Rowley: If you include Hinduism within the first category (arguable), Buddhism in the second and atheism in the third, I think you've pretty much covered it. They represent IMHO the three rational assumptions about nature as a whole; and the key is that whichever position one takes, it is only an assumption - no proof or disproof exists of any of the three. But belief of any of the three kinds can be rational, because it offers explanatory value for what adherents make of the sum total of their objective and subjective experiences. As a Christian, I take it that God exists and find nothing contradictory to that in practice. A Buddhist may experience spirituality in a similar way to me but attribute it to something other than a personal God. A materialist denies the existence of the subjective that the other categories perceive in their own different ways and then establishes criteria for belief that secure that view.

I think it would be a complete waste of time posting on these boards with the primary aim of evangelizing anyone to one's own beliefs. But explaining one's rationale for belief without any such expectation seems to me valuable. It may help others to be more tolerant of differences and may even cause one to reflect on aspect of one's own belief that should be considered from a different angle. The key is a combination of tolerance, civility, and respect for differences in the cognitive humility that however strongly we may hold to our beliefs, we cannot expect anyone else to give the same weight to either our personal (subjective) experience, in the case of the first two groups, or of insistence upon eschewing the subjective in the case of the third. IMHO

In reply to an earlier post on Aug 9, 2012 9:25:16 AM PDT
Last edited by the author on Aug 9, 2012 10:57:44 AM PDT
A Customer says:
Bohemian Man says: "Hitchens showed the other side of Mother Teresa. He respected her for being honest about her doubts"

Sorry B-man but the fact is that he was a miserable human being, who had an almost pathological hatred for the woman. And regarding her years where she felt abandoned by God (and anyone who's ever read John of the Cross's Dark Night of the Soul can tell you this is a normal process in the purification process of mystics such as John or Teresa), Hitchens did NOT respect her, he merely used it as another excuse to attack her. For instance he quoted as saying; "She was no more exempt from the realization that religion is a human fabrication than any other person, and that her attempted cure was more and more professions of faith could only have deepened the pit that she had dug for herself." That is contempt, not respect. The man had a bizarre and creepy vendetta against a woman who devoted her whole life to serving God by living in the slums of India aiding the dying and the poor, poor that would normally die in a gutter, if not for her.

In reply to an earlier post on Aug 9, 2012 10:59:59 AM PDT
Dr H says:
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rowley32256 sez:
Rowley: Not inevitable for any individual - choice
======
So you don't believe that God is omniscient, then?

In reply to an earlier post on Aug 9, 2012 11:04:34 AM PDT
Dr H says:
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G. J. Stein sez:
...unless one is born of _water_ and the Spirit, he cannot enter the kingdom of God. 6 That which is born of the flesh is flesh, and that which is born of the Spirit is spirit.
======
And that which is born of water would be . . . water?

In reply to an earlier post on Aug 9, 2012 11:15:15 AM PDT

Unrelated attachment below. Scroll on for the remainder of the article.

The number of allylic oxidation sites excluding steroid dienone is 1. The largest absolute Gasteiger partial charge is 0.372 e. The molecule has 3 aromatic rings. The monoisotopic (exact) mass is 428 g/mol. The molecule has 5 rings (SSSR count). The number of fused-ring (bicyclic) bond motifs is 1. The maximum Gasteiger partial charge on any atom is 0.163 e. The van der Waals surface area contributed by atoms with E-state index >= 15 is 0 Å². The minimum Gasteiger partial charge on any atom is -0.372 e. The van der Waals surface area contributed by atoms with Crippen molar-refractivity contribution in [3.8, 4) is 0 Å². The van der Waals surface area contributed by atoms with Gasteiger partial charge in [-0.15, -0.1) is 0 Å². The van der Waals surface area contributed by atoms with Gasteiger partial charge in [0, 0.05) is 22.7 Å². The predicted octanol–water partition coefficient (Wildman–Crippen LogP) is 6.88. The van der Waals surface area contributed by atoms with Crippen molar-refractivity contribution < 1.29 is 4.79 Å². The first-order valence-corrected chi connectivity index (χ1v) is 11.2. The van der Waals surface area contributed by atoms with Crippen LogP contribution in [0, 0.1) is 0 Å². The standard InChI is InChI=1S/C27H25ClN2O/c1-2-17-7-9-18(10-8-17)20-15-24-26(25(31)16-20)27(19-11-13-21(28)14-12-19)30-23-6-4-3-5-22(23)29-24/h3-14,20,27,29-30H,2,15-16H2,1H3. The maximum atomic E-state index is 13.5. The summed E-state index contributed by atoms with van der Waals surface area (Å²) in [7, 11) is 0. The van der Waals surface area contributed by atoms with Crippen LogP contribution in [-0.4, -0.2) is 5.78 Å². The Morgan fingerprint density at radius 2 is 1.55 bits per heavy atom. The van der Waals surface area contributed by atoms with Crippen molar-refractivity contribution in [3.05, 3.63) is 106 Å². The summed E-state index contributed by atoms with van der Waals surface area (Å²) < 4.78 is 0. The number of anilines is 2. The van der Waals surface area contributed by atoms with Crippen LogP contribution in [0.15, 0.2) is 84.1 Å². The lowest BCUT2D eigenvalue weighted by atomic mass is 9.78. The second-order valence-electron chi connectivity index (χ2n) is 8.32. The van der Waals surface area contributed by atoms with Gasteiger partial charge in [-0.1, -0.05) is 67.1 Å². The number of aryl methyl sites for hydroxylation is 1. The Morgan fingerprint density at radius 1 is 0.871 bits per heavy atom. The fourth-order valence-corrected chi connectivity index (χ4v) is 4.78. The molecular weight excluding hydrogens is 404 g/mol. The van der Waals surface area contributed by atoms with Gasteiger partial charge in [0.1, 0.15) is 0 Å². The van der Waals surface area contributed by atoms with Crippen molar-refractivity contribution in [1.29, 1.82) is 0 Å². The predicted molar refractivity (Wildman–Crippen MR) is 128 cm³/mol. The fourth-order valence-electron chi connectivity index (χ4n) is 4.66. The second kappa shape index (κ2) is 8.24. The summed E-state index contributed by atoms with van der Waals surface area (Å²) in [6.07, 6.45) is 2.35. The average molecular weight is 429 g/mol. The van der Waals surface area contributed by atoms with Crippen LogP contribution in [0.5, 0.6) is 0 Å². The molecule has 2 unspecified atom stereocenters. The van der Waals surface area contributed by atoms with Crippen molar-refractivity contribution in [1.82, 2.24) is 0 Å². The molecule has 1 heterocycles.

Dr H says:
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Birutegal sez:
Anyone would choose to be in a state where there is no sorrow, no pain,
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There is no choice involved. Every one of us will eventually end up in that state. It's called "death".

In reply to an earlier post on Aug 9, 2012 11:18:12 AM PDT
Dr H says:
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Birutegal sez:
You don't get similes, do you?
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I thin I do, but feel free to explain further if you think I've messed something.

While you're at it you might explain how one can tell which absurd statements in the Bible are meant to be taken literally, and which absurd statements in the Bible are meant to be similes and metaphors.

In reply to an earlier post on Aug 9, 2012 11:21:20 AM PDT
Dr H says:
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Birutegal sez:
I have to agree with you.
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Well thanks, I think.

Posted on Aug 9, 2012 11:29:37 AM PDT
Last edited by the author on Aug 9, 2012 11:33:40 AM PDT
leigh says:
Jesus said :-
"He who is not with Me is against Me, and he who does not gather with Me scatters abroad."
(Matthew 12:30 and Luke 11:23)

James said :-
Adulterers and adulteresses! Do you not know that friendship with the world is enmity with God? Whoever therefore wants to be a friend of the world makes himself an enemy of God.
(James 4:4)
(This adultery is 'spiritual adultery', meaning placing another person or thing before the worship of God, for example it can be your career or hobby!)

Araham's answer to the rich man, "If they do not hear Moses and the prophets, neither will they be persuaded though one rise from the dead." (Luke 16:31)

In reply to an earlier post on Aug 9, 2012 11:32:57 AM PDT
Dr H says:
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Birutegal sez:
You are losing credibility with a post like that.
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How so? What I said is true: Code of Canon Law, Book II, Part III : 277 §2

In reply to an earlier post on Aug 9, 2012 11:36:14 AM PDT
Dr H says:
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B. Josephson sez:
And I like houw you add words to scriptures to make you point.
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Well, that is a tradition that goes back almost 2000 years.
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Discussion in:  Christianity forum
Participants:  128
Total posts:  8125
Initial post:  Aug 7, 2012
Latest post:  Apr 7, 2013